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LCoS is the abbreviation for English Liquid Crystal on Silicon (dt., Liquid crystals [a] silicon [substrate] ") and refers to a technology for display devices similar to a liquid crystal display (LCD). In contrast to this, however, it does not let the light through, but reflects it.


Structure of an LCoS display

LCoS displays are usually very small, with diagonals from 18 mm down to 7 mm, and are therefore part of the so-called “microdisplays”. Despite their small size, LCoS displays can have more than two million pixels and enable an image size that is still above UXGA (1600 × 1200 pixels). In addition, there is a maximum contrast ratio of 1000: 1.

LCoS displays consist of three parts: a silicon film, a thin layer of liquid crystals on top of it and a thin sheet of glass.

The light from a lamp is directed to the LCoS display by means of a special polarizing mirror, where the liquid crystal molecules are aligned by means of electrical voltage so that the light is reflected in the desired brightness. The fill factor of the display is very large (> 90%), which results in a high optical efficiency. In contrast to DMD technology, the light has to be polarized so that it can be modulated by an LCoS display. This means that a higher light output is required. However, LCoS projectors have the potential to become even smaller than their DMD counterparts .

The advantage of LCoS over conventional LCDs is their ability to reflect rather than let light through. This means that the conductor tracks required to control the thin-film transistors can be attached under the reflective layer, and there is no longer a visible grid when the image is displayed (“fly screen effect”). A disadvantage is the lower linearity between the electrical control signal and light variation compared to micromirror actuators .

Basic structure of an LCoS projector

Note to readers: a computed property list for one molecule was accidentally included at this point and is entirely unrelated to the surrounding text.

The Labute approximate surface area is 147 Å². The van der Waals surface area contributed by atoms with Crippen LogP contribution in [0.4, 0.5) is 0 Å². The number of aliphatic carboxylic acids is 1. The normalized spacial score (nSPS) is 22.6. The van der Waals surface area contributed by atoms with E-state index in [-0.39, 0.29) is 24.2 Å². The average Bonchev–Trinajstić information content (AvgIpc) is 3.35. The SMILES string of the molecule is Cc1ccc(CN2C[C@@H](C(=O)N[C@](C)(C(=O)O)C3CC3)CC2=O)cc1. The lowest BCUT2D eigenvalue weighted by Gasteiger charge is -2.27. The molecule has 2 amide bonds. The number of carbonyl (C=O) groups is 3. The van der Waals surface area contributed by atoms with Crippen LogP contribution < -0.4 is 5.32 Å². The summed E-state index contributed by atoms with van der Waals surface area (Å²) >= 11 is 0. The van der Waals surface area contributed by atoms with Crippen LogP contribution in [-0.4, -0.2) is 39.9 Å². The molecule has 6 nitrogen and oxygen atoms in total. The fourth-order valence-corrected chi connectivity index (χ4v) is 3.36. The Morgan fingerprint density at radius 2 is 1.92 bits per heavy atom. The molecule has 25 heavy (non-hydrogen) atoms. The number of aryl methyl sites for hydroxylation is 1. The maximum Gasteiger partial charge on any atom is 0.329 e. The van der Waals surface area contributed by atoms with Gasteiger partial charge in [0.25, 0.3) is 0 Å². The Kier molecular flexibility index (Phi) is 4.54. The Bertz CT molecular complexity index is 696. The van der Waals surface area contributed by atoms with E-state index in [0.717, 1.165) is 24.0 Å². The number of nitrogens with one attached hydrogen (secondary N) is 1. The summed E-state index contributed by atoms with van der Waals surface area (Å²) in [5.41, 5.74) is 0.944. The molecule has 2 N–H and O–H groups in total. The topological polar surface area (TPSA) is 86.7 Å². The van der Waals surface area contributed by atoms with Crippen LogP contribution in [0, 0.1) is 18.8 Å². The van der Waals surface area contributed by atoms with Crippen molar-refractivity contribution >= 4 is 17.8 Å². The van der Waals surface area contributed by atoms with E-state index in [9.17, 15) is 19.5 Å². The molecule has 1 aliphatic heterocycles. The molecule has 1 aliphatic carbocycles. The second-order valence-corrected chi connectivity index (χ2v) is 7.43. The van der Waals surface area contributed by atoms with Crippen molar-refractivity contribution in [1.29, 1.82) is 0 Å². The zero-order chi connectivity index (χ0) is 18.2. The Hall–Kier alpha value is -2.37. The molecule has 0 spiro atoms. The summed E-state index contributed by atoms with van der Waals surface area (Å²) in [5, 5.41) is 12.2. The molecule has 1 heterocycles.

As a rule, three LCoS modules integrated in a beam splitter are used for multi-colored projection, each of which is used for a primary color .


LCoS products are available from several manufacturers, at JVC this process is called D-ILA technology , at Sony SXRD . For private consumers, the technology was introduced in Europe in 2005 in digital projectors , which were characterized by high image resolution and image brightness . The first mobile phone with built-in projector from the Chinese manufacturer ShengTai uses this technology.

In 2011, Sony distinguishes three different generations of LCoS chips:

  1. Generation: Chip size 19.8 mm diagonal, 1920 × 1080 pixel image size, reflectivity 65%, contrast ratio greater than 3000: 1 (Qualia 4, 6)
  2. Generation, introduced October 2005: chip size 39.4 mm diagonal, 4096 × 2160 pixels image size, reflectivity 72%, contrast ratio greater than 4000: 1 (various cinema projectors)
  3. Generation: Chip size 15.5 mm diagonal, 1920 × 1080 pixel image size, reflectivity 74%, contrast ratio greater than 5000: 1 (all current home theater devices)

See also

Individual evidence

  1. Canon Xeed SX 50: Brilliant pictures for large purses , (online)
  2. First mobile phone with built-in projector presented . On: June 16, 2008
  3. [1] (PDF; 1.2 MB) Sony whitepaper on cinema projectors

Web links